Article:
Published December 24, 2011
I had planned to spend my Christmas vacation with St. George's School of Medicine in South Sudan, but instead, South Sudan came to me. I am assisting Fox News Contributor Ellen Ratner with a young blind boy named Ker Deng.
Ellen and her brother brought Ker to the United States last August. Ker doesn't like to talk about the details of the day he lost his vision, but he has told us that he was hung over a fire and peppers were rubbed in his eyes. Ker and his mother are two of the tens of thousands of South Sudanese held as slaves in Northern Sudan. Ker's mother is still there.
My week with Ker began when I picked him up in Boston at the Perkins School for the Blind, the same school that educated Helen Keller. He remembered me from South Sudan this past summer. The last time I saw him, he spoke as much English as I speak Dinka. This time he said, "Cho!" and then he was speaking so quickly I had to ask him to slow down.
In just over four months he has become fluent. He now speaks his native tongue, Dinka, Arabic and English. He is sitting next to me as I write this, working on his Braille. He loves music and is learning to play the piano and guitar. He offered to teach me "Mary Had a Little Lamb today." I protested that I don't know how to play the piano. He said, "Cho, it's easy. My teacher at Lighthouse taught me," and he took my hands and showed me the notes.
He is a gifted drummer, but he told me yesterday that he is bored with the drums. He admitted his favorite Christmas Carol, however, is Little Drummer Boy. "I love rumpa pum pum," he said.
Ker has great intellectual curiosity. Our first dinner conversation covered Jesus and Malaria. Ker asked, "Why don't some people believe Jesus is the Son of God?" I told him that I didn't know, but maybe it was because people expected something different from the Son of God. I explained this in the context of South Sudan, and how his people had been hurt by Northern Sudan. I asked him, "What if the people were looking for a leader to make the North pay—to bring the north to justice. But what if this leader said, 'Forgive, forget and turn the other cheek?'" He said, "Not forget!!! Do not forget!!!"
After Jesus, he moved onto Malaria. "And what about the Malaria? It is very bad in Sudan. Many people die from it. The Mosquito is very bad," he said. I explained how blood travels around his body like highways and asked, "Remember the traffic jam we were in today? How the car went very slow?"
"Yes! I remember." He pretended the car was his finger moving slowly across the table.
"Well, that's what Malaria does," I said. “"It makes your blood go slow."
He told me that he got Malaria every year during the rainy season. He also had seizures from it. He tried to describe what happened to him and then I took his arms and made them move like a seizure. And he said, "Yes! This is what happened." Then he made the motion of something coming out of his bottom, (as though he had lost control of his bowels), and said, "I couldn't control it." I told him that he is a miracle. He smiled.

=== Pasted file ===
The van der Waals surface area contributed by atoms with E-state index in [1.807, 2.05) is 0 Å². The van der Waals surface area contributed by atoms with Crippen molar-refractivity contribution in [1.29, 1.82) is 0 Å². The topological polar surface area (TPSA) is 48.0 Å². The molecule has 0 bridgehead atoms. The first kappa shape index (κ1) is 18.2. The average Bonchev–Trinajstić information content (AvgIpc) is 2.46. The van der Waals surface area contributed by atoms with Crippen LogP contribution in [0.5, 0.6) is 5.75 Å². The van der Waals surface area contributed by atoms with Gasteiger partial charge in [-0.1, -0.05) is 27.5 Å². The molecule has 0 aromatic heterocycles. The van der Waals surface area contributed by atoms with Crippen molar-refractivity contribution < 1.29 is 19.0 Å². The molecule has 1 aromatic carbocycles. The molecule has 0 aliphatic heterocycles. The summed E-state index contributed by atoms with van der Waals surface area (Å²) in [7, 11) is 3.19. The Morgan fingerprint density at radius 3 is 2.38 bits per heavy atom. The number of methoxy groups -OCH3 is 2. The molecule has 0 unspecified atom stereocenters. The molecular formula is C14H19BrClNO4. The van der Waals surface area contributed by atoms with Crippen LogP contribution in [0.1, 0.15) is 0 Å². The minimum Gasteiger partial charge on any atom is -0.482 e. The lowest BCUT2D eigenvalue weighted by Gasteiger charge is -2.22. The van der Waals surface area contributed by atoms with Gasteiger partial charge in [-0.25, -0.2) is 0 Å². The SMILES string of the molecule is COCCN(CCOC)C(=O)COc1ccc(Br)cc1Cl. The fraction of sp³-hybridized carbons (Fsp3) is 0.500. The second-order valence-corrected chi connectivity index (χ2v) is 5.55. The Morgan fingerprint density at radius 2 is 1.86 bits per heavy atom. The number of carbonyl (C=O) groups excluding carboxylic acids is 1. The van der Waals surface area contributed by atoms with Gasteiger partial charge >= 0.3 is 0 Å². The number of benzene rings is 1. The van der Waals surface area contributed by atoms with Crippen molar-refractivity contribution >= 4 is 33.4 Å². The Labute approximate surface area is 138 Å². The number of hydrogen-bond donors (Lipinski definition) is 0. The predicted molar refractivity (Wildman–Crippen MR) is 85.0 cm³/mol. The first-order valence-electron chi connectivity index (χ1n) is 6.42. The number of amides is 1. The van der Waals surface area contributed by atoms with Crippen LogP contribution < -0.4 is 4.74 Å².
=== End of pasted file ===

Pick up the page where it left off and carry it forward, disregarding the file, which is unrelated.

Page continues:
He said, "If you sleep next to the cows, the mosquitoes would not bite you because the cows. . . " and he gestured with his arm as if it were the tail of the cow. "I slept with the animals for ten years," he said.
When I tucked him into bed he asked if I could find his pet goat in his bag. He still sleeps with the animals.
The next morning over breakfast he asked, "Why am I black and you are white?" I explained the recipe . . . DNA and the ingredients, the cells, the Melanocytes, and how he has a different recipe than I do and that his Melanocytes are busier than mine. I showed him the palm of his hand and told him that it was a part of him where the Melanocytes are not so busy, and compared his hand to mine.
Thanks to his doctors, Haller and Hammersmith at the Wills Eye Institute in Philadelphia, Ker sees colors and shapes. We hope for more.
Ker was asked at a holiday party the other night what he most liked about America, and he said, "cold water." He has told me how he was always thirsty and hungry, but thirsty is worse. "When we walked from the North there was no water and we drank from the rainwater in the street." He motioned as though people were walking in the water and then he said, "We drank it. There was nothing else."
Whenever I lead him to the bathroom, he says "Water" so I’ll know to help with the seat up or down. After our first discourse over seat up or down, he explained why he says water. "Sometimes my mother would give me [urine to drink] and I would say, 'Why are you doing that?' And she said, 'There is nothing else and I don’t want you to die.'"
Yesterday while we were at Wills Eye Clinic, looking down at the streets below and waiting for his doctors, he told me he wants to find his mother. I explained that his friends at Christian Solidarity International (the same organization that secured his freedom) are working as hard as they can to find her and bring her home. "I want my mother to see America," he said.
Despite the trauma and loss in Ker's short life, I have never met anyone with so much joy—with so much capacity to give joy. I don't remember a time when I have laughed so much like tonight when I served him salad and he said, "Cholene! This is for goats. Green is to wear, not to eat." Or as we were taking the clothes out of the dryer, "Oh no, please do not put woman clothes with men clothes."
The other morning I played Handel’s Messiah for him. He held the music right up to his face, smiling as "Unto Us a Child is Born" blared out. "Cho, will you put this on my iPod. I want to listen to this song." I said, "Ker, this song makes me think of you. Unto us a child is given. You are a gift, Ker."